Positive Opinion on Monthly Vaginal Ring to Reduce HIV Risk

Positive Opinion on Monthly Vaginal Ring to Reduce HIV Risk

Photo by Andrew Loxley/Courtesy IPM

On July 24, 2020, International Partnership for Microbicides (IPM) announced that the European Medicines Agency (EMA) has rendered a “positive opinion” regarding use of the dapivirine vaginal ring by cisgender women ages eighteen and older in developing countries to reduce their risk of HIV-1 infection. The positive scientific opinion from EMA reflects its assessment of the quality, safety, efficacy, and benefit-risk balance of the dapivirine ring, the first step in seeking approvals for the ring in the countries where it is most needed, especially sub-Saharan Africa.

In June 2017, IPM submitted to the EMA data collected from several studies, including the Ring Study led by IPM, and ASPIRE, conducted by IPM’s clinical trial partner Microbicide Trials Network (MTN) (funded by the National Institutes of Health), two subsequent OLE studies, and a number of smaller safety studies spanning sixteen years of research and development. At the suggestion of the EMA, IPM will conduct further research among cisgender women ages eighteen to twenty-five to better understand the ring’s efficacy and to collect additional data on safety and potential ARV resistance. IPM is also working with MTN to study the efficacy and safety of the monthly ring among adolescent girls, pregnant women, and breastfeeding women, who are at elevated HIV risk. IPM is also accelerating development of other rings, including a longer-acting three-month dapivirine ring and a dual-purpose prevention ring designed for both HIV prevention and contraception.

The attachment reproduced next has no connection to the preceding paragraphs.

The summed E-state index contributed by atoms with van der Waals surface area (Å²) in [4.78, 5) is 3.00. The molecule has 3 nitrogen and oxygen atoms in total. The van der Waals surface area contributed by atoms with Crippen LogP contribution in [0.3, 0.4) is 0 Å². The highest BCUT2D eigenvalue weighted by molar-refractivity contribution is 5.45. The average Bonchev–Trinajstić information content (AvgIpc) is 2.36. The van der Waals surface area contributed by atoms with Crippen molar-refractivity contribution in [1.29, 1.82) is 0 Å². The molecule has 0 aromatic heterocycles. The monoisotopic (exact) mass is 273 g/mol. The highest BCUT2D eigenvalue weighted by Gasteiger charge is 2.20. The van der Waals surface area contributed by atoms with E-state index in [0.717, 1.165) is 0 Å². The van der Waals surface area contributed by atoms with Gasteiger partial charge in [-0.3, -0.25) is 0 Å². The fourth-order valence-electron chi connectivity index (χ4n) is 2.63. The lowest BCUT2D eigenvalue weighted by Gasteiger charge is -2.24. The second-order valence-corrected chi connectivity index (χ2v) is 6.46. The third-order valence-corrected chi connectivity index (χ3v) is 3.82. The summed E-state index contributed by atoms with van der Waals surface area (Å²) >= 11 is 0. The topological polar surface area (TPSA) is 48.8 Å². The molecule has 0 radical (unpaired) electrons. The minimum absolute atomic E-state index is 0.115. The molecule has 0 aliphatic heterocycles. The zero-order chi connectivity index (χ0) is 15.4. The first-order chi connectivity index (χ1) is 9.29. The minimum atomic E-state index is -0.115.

New HIV infections are declining overall worldwide; however, in many parts of the world, gender inequities make women more susceptible to infection than men. For instance, nearly 1,400 women in sub-Saharan Africa acquire HIV every day. “Even as HIV/AIDS has increasingly become an epidemic borne by women and girls, the response to it has not kept pace,” Dr. Peter Piot, director of the London School of Hygiene & Tropical Medicine and founding executive director of UNAIDS, said in a press release. “As the first long-acting tool for HIV prevention, the dapivirine ring could help change the course of the epidemic for women.”

Before it can be rolled out for worldwide use, the dapivirine vaginal ring must be submitted to other agencies such as the World Health Organization, regulatory reviewers in Africa, and the U.S. Food and Drug Administration.

For more information, log on to: www.IPMglobal.org.

—Reporting by Hank Trout

Hank Trout, Senior Editor, edited Drummer, Malebox, and Folsom magazines in the early 1980s. A long-term survivor of HIV/AIDS (diagnosed in 1989), he is a forty-year resident of San Francisco, where he lives with his husband Rick. Follow him on Twitter @HankTroutWriter.